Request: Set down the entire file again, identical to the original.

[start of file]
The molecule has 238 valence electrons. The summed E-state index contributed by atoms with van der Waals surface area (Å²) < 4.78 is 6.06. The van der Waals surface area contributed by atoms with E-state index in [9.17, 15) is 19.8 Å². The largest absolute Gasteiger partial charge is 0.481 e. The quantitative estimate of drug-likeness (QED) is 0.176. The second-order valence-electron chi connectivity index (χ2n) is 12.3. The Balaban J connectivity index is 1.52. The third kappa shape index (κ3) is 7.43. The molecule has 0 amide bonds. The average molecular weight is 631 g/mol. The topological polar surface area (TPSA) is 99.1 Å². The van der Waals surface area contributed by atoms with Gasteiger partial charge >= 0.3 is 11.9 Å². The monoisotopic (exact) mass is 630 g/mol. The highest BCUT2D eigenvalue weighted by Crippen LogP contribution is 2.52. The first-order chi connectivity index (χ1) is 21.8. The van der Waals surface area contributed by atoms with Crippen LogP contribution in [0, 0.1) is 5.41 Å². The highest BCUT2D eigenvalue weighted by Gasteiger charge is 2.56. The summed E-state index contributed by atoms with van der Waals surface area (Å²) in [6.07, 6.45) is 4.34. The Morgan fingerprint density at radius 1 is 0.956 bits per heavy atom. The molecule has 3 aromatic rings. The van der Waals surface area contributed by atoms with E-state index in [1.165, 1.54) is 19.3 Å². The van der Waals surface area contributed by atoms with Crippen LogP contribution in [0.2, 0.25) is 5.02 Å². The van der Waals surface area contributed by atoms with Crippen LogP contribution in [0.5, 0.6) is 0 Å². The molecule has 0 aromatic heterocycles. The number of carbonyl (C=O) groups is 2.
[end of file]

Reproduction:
The molecule has 238 valence electrons. The summed E-state index contributed by atoms with van der Waals surface area (Å²) < 4.78 is 6.06. The van der Waals surface area contributed by atoms with E-state index in [9.17, 15) is 19.8 Å². The largest absolute Gasteiger partial charge is 0.481 e. The quantitative estimate of drug-likeness (QED) is 0.176. The second-order valence-electron chi connectivity index (χ2n) is 12.3. The Balaban J connectivity index is 1.52. The third kappa shape index (κ3) is 7.43. The molecule has 0 amide bonds. The average molecular weight is 631 g/mol. The topological polar surface area (TPSA) is 99.1 Å². The van der Waals surface area contributed by atoms with Gasteiger partial charge >= 0.3 is 11.9 Å². The monoisotopic (exact) mass is 630 g/mol. The highest BCUT2D eigenvalue weighted by Crippen LogP contribution is 2.52. The first-order chi connectivity index (χ1) is 21.8. The van der Waals surface area contributed by atoms with Crippen LogP contribution in [0, 0.1) is 5.41 Å². The highest BCUT2D eigenvalue weighted by Gasteiger charge is 2.56. The summed E-state index contributed by atoms with van der Waals surface area (Å²) in [6.07, 6.45) is 4.34. The Morgan fingerprint density at radius 1 is 0.956 bits per heavy atom. The molecule has 3 aromatic rings. The van der Waals surface area contributed by atoms with E-state index in [1.165, 1.54) is 19.3 Å². The van der Waals surface area contributed by atoms with Crippen LogP contribution in [0.2, 0.25) is 5.02 Å². The van der Waals surface area contributed by atoms with Crippen LogP contribution in [0.5, 0.6) is 0 Å². The molecule has 0 aromatic heterocycles. The number of carbonyl (C=O) groups is 2.